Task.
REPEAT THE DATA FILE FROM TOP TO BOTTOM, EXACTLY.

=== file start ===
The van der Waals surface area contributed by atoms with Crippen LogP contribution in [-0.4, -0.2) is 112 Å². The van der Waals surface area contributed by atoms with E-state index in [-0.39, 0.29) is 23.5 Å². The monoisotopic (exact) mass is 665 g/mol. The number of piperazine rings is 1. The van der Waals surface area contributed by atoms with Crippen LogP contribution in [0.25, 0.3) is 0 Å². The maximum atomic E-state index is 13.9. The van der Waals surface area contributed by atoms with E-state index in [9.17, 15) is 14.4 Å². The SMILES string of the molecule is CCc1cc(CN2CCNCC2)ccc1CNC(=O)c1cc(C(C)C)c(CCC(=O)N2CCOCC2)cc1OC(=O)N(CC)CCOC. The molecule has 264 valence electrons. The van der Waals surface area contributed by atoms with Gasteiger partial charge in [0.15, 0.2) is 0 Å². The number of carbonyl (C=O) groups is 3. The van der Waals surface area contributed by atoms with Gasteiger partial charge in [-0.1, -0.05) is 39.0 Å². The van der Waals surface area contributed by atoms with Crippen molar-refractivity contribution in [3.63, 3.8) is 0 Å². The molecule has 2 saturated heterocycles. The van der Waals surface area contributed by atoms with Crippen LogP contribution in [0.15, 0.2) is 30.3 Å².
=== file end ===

The van der Waals surface area contributed by atoms with Crippen LogP contribution in [-0.4, -0.2) is 112 Å². The van der Waals surface area contributed by atoms with E-state index in [-0.39, 0.29) is 23.5 Å². The monoisotopic (exact) mass is 665 g/mol. The number of piperazine rings is 1. The van der Waals surface area contributed by atoms with Crippen LogP contribution in [0.25, 0.3) is 0 Å². The maximum atomic E-state index is 13.9. The van der Waals surface area contributed by atoms with E-state index in [9.17, 15) is 14.4 Å². The SMILES string of the molecule is CCc1cc(CN2CCNCC2)ccc1CNC(=O)c1cc(C(C)C)c(CCC(=O)N2CCOCC2)cc1OC(=O)N(CC)CCOC. The molecule has 264 valence electrons. The van der Waals surface area contributed by atoms with Gasteiger partial charge in [0.15, 0.2) is 0 Å². The number of carbonyl (C=O) groups is 3. The van der Waals surface area contributed by atoms with Gasteiger partial charge in [-0.1, -0.05) is 39.0 Å². The van der Waals surface area contributed by atoms with Crippen molar-refractivity contribution in [3.63, 3.8) is 0 Å². The molecule has 2 saturated heterocycles. The van der Waals surface area contributed by atoms with Crippen LogP contribution in [0.15, 0.2) is 30.3 Å².